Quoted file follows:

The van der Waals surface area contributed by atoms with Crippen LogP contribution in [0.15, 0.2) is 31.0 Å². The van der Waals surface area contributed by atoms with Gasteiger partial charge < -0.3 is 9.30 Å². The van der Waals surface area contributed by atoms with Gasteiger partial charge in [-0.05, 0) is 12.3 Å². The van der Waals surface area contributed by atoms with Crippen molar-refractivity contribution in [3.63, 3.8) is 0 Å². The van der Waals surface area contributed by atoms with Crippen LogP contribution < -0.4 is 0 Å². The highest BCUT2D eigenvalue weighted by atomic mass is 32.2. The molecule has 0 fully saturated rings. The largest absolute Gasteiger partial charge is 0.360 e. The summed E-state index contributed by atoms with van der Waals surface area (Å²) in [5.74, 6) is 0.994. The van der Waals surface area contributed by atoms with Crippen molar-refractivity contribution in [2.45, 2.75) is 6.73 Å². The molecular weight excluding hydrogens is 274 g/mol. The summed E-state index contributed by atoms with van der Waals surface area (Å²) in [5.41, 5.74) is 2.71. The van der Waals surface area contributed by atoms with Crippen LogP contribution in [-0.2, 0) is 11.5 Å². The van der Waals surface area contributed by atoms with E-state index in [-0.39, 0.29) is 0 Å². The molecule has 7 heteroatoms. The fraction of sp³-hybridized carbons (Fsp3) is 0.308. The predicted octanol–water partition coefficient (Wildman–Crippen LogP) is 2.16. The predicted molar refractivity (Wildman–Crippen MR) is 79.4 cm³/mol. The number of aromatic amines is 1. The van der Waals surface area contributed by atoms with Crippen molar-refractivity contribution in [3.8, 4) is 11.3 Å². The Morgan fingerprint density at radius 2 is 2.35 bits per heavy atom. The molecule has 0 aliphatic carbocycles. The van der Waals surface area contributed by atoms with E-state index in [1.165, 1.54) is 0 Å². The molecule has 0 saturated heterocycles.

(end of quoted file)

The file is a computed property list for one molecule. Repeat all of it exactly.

The van der Waals surface area contributed by atoms with Crippen LogP contribution in [0.15, 0.2) is 31.0 Å². The van der Waals surface area contributed by atoms with Gasteiger partial charge < -0.3 is 9.30 Å². The van der Waals surface area contributed by atoms with Gasteiger partial charge in [-0.05, 0) is 12.3 Å². The van der Waals surface area contributed by atoms with Crippen molar-refractivity contribution in [3.63, 3.8) is 0 Å². The van der Waals surface area contributed by atoms with Crippen LogP contribution < -0.4 is 0 Å². The highest BCUT2D eigenvalue weighted by atomic mass is 32.2. The molecule has 0 fully saturated rings. The largest absolute Gasteiger partial charge is 0.360 e. The summed E-state index contributed by atoms with van der Waals surface area (Å²) in [5.74, 6) is 0.994. The van der Waals surface area contributed by atoms with Crippen molar-refractivity contribution in [2.45, 2.75) is 6.73 Å². The molecular weight excluding hydrogens is 274 g/mol. The summed E-state index contributed by atoms with van der Waals surface area (Å²) in [5.41, 5.74) is 2.71. The van der Waals surface area contributed by atoms with Crippen LogP contribution in [-0.2, 0) is 11.5 Å². The van der Waals surface area contributed by atoms with E-state index in [-0.39, 0.29) is 0 Å². The molecule has 7 heteroatoms. The fraction of sp³-hybridized carbons (Fsp3) is 0.308. The predicted octanol–water partition coefficient (Wildman–Crippen LogP) is 2.16. The predicted molar refractivity (Wildman–Crippen MR) is 79.4 cm³/mol. The number of aromatic amines is 1. The van der Waals surface area contributed by atoms with Crippen molar-refractivity contribution in [3.8, 4) is 11.3 Å². The Morgan fingerprint density at radius 2 is 2.35 bits per heavy atom. The molecule has 0 aliphatic carbocycles. The van der Waals surface area contributed by atoms with E-state index in [1.165, 1.54) is 0 Å². The molecule has 0 saturated heterocycles.